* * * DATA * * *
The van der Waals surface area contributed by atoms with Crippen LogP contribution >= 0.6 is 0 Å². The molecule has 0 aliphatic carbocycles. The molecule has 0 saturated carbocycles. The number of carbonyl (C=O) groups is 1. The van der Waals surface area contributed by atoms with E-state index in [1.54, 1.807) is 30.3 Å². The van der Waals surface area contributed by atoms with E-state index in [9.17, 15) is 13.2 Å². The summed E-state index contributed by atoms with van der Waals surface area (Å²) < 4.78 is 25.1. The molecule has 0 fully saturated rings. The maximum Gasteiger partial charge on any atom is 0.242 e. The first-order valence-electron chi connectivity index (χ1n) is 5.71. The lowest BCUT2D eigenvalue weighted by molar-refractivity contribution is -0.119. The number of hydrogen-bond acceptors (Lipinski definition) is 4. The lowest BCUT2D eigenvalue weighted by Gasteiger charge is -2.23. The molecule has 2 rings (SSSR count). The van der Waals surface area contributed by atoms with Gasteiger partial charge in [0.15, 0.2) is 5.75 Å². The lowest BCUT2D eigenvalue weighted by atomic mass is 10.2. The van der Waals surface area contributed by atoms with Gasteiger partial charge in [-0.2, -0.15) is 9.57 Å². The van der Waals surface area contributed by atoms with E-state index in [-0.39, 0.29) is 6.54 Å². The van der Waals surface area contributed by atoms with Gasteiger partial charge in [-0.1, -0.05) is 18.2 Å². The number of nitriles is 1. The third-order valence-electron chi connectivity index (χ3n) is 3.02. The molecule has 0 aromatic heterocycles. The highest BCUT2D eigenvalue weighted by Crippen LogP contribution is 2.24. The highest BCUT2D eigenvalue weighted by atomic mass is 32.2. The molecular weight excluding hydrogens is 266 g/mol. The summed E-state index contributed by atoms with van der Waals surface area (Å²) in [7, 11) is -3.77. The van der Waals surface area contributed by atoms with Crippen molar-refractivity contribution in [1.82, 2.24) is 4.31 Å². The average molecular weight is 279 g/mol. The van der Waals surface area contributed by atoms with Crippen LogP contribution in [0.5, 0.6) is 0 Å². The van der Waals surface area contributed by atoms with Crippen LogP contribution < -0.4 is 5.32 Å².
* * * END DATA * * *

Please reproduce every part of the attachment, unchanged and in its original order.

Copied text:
The van der Waals surface area contributed by atoms with Crippen LogP contribution >= 0.6 is 0 Å². The molecule has 0 aliphatic carbocycles. The molecule has 0 saturated carbocycles. The number of carbonyl (C=O) groups is 1. The van der Waals surface area contributed by atoms with E-state index in [1.54, 1.807) is 30.3 Å². The van der Waals surface area contributed by atoms with E-state index in [9.17, 15) is 13.2 Å². The summed E-state index contributed by atoms with van der Waals surface area (Å²) < 4.78 is 25.1. The molecule has 0 fully saturated rings. The maximum Gasteiger partial charge on any atom is 0.242 e. The first-order valence-electron chi connectivity index (χ1n) is 5.71. The lowest BCUT2D eigenvalue weighted by molar-refractivity contribution is -0.119. The number of hydrogen-bond acceptors (Lipinski definition) is 4. The lowest BCUT2D eigenvalue weighted by Gasteiger charge is -2.23. The molecule has 2 rings (SSSR count). The van der Waals surface area contributed by atoms with Gasteiger partial charge in [0.15, 0.2) is 5.75 Å². The lowest BCUT2D eigenvalue weighted by atomic mass is 10.2. The van der Waals surface area contributed by atoms with Gasteiger partial charge in [-0.2, -0.15) is 9.57 Å². The van der Waals surface area contributed by atoms with E-state index in [-0.39, 0.29) is 6.54 Å². The van der Waals surface area contributed by atoms with Gasteiger partial charge in [-0.1, -0.05) is 18.2 Å². The number of nitriles is 1. The third-order valence-electron chi connectivity index (χ3n) is 3.02. The molecule has 0 aromatic heterocycles. The highest BCUT2D eigenvalue weighted by Crippen LogP contribution is 2.24. The highest BCUT2D eigenvalue weighted by atomic mass is 32.2. The molecular weight excluding hydrogens is 266 g/mol. The summed E-state index contributed by atoms with van der Waals surface area (Å²) in [7, 11) is -3.77. The van der Waals surface area contributed by atoms with Crippen molar-refractivity contribution in [1.82, 2.24) is 4.31 Å². The average molecular weight is 279 g/mol. The van der Waals surface area contributed by atoms with Crippen LogP contribution in [0.5, 0.6) is 0 Å². The van der Waals surface area contributed by atoms with Crippen LogP contribution < -0.4 is 5.32 Å².